While smartphones have quickly become the easiest way for parents to distract their toddlers, a new study has found that parent interaction was still the best way to teach children and overuse of smartphones could instead affect their verbal skills.
Researchers at Cohen Children's Medical Center of New York conducted the study to check whether smartphones, which has become the favorite 'toy' that parents give their children, was aiding or hurting their development. The researchers observed toddlers between 0 and 3 years of age from 65 families and found that on average, a child was 11 months when he or she first started using a touch screen device for an average of 36 minutes per day.
While 'educational benefit' was the favorite reasoning among 60 percent of the parents, the researchers did not find any evidence to support their claim. Instead they found that children who played non-educational games, such as Angry Birds or Fruit Ninja, had lower verbal scores than other children.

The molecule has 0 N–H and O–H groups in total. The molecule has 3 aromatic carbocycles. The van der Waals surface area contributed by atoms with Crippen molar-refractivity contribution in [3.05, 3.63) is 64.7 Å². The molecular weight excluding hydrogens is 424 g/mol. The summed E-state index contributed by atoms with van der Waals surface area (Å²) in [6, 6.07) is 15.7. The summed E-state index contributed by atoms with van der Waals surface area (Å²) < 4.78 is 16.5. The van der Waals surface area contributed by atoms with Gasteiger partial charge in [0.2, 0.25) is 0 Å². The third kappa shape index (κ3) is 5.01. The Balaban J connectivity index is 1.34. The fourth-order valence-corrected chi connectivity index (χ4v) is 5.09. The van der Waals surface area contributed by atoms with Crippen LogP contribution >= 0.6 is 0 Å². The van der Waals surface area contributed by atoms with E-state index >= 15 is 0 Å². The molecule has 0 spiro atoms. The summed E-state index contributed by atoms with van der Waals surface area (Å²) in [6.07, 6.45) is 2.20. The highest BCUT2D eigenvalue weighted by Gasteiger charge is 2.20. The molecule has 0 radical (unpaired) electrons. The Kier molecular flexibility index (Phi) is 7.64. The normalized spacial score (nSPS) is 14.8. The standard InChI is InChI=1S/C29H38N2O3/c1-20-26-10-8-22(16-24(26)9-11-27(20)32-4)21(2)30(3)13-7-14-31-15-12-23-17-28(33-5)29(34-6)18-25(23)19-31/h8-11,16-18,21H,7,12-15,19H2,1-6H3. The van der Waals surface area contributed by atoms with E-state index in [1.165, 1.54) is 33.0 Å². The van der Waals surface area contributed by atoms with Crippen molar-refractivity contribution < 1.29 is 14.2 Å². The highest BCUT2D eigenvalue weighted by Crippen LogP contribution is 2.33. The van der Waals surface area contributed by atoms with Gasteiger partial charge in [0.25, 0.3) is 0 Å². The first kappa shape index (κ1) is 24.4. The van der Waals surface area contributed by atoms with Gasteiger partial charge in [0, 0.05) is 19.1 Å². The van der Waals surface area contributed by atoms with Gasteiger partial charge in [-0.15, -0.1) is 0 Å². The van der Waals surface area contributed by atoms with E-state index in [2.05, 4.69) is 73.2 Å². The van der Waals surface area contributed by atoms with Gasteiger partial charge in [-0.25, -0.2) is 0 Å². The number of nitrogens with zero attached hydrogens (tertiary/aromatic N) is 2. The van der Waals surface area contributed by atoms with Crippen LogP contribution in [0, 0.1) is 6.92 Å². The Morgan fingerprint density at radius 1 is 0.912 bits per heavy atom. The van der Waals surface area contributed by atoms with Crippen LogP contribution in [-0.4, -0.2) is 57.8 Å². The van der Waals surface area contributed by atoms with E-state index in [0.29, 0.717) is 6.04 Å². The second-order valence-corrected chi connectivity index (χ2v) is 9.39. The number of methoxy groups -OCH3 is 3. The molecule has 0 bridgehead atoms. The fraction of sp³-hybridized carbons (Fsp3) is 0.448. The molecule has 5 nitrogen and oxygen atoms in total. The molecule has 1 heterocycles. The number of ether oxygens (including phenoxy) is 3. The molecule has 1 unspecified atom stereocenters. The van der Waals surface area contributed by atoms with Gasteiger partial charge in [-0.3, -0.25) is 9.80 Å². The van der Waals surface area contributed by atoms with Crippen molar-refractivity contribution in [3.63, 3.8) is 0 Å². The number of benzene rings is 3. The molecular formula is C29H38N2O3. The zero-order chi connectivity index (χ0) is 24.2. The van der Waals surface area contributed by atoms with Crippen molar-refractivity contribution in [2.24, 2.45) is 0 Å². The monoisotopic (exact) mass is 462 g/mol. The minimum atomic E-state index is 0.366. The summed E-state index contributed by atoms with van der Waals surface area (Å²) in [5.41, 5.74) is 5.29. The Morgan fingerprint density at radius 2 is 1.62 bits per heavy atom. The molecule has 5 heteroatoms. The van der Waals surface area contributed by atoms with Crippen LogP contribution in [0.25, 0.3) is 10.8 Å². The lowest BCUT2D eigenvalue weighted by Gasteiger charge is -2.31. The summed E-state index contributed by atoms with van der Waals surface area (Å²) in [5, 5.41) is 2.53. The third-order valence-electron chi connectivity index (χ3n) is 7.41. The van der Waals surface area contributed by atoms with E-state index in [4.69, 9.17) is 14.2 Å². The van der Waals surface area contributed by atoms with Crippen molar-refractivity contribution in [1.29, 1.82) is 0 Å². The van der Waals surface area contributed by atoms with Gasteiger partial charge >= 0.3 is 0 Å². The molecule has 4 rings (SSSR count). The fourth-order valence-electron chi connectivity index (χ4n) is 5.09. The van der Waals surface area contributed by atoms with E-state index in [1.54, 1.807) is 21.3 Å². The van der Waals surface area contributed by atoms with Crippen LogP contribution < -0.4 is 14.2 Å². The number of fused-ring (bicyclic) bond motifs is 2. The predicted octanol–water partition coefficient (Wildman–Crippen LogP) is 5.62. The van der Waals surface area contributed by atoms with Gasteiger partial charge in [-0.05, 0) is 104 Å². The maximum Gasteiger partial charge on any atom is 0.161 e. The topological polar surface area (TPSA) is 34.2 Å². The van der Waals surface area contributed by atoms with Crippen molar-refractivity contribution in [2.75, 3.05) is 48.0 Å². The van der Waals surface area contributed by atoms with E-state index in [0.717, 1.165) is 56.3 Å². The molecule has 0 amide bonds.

"It was striking to see that parents were substituting books and general baby toys for smartphones. Many parents did not seem to bring any other distraction for their children except the touch screen devices. Technology can never replace a parent's interaction with his or her child. Just talking to your child is the best way to encourage learning", lead researcher Dr Ruth Milanaik said.